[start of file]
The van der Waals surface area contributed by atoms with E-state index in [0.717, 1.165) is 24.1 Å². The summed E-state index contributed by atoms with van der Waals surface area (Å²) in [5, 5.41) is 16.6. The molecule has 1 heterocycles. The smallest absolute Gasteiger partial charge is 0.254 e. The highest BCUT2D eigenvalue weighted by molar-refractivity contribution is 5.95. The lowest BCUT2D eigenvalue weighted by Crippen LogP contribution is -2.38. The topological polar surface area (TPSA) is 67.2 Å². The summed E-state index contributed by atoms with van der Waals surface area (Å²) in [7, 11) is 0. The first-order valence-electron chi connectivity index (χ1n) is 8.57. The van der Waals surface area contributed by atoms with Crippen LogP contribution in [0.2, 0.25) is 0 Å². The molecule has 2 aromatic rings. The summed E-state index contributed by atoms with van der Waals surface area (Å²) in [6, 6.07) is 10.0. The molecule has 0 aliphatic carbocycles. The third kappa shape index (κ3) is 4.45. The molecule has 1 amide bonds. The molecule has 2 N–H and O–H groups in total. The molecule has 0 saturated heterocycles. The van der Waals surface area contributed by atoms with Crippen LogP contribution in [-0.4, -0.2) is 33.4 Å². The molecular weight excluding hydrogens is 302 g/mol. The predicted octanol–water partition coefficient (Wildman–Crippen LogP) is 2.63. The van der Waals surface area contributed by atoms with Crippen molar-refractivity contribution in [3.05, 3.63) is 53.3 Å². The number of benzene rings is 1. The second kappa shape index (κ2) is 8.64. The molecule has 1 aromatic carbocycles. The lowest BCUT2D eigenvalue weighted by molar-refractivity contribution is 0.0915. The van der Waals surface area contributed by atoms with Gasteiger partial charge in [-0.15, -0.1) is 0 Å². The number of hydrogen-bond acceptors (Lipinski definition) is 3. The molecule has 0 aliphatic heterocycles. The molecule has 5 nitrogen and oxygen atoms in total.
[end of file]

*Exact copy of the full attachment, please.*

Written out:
The van der Waals surface area contributed by atoms with E-state index in [0.717, 1.165) is 24.1 Å². The summed E-state index contributed by atoms with van der Waals surface area (Å²) in [5, 5.41) is 16.6. The molecule has 1 heterocycles. The smallest absolute Gasteiger partial charge is 0.254 e. The highest BCUT2D eigenvalue weighted by molar-refractivity contribution is 5.95. The lowest BCUT2D eigenvalue weighted by Crippen LogP contribution is -2.38. The topological polar surface area (TPSA) is 67.2 Å². The summed E-state index contributed by atoms with van der Waals surface area (Å²) in [7, 11) is 0. The first-order valence-electron chi connectivity index (χ1n) is 8.57. The van der Waals surface area contributed by atoms with Crippen LogP contribution in [0.2, 0.25) is 0 Å². The molecule has 2 aromatic rings. The summed E-state index contributed by atoms with van der Waals surface area (Å²) in [6, 6.07) is 10.0. The molecule has 0 aliphatic carbocycles. The third kappa shape index (κ3) is 4.45. The molecule has 1 amide bonds. The molecule has 2 N–H and O–H groups in total. The molecule has 0 saturated heterocycles. The van der Waals surface area contributed by atoms with Crippen LogP contribution in [-0.4, -0.2) is 33.4 Å². The molecular weight excluding hydrogens is 302 g/mol. The predicted octanol–water partition coefficient (Wildman–Crippen LogP) is 2.63. The van der Waals surface area contributed by atoms with Crippen molar-refractivity contribution in [3.05, 3.63) is 53.3 Å². The number of benzene rings is 1. The second kappa shape index (κ2) is 8.64. The molecule has 1 aromatic carbocycles. The lowest BCUT2D eigenvalue weighted by molar-refractivity contribution is 0.0915. The van der Waals surface area contributed by atoms with Gasteiger partial charge in [-0.15, -0.1) is 0 Å². The number of hydrogen-bond acceptors (Lipinski definition) is 3. The molecule has 0 aliphatic heterocycles. The molecule has 5 nitrogen and oxygen atoms in total.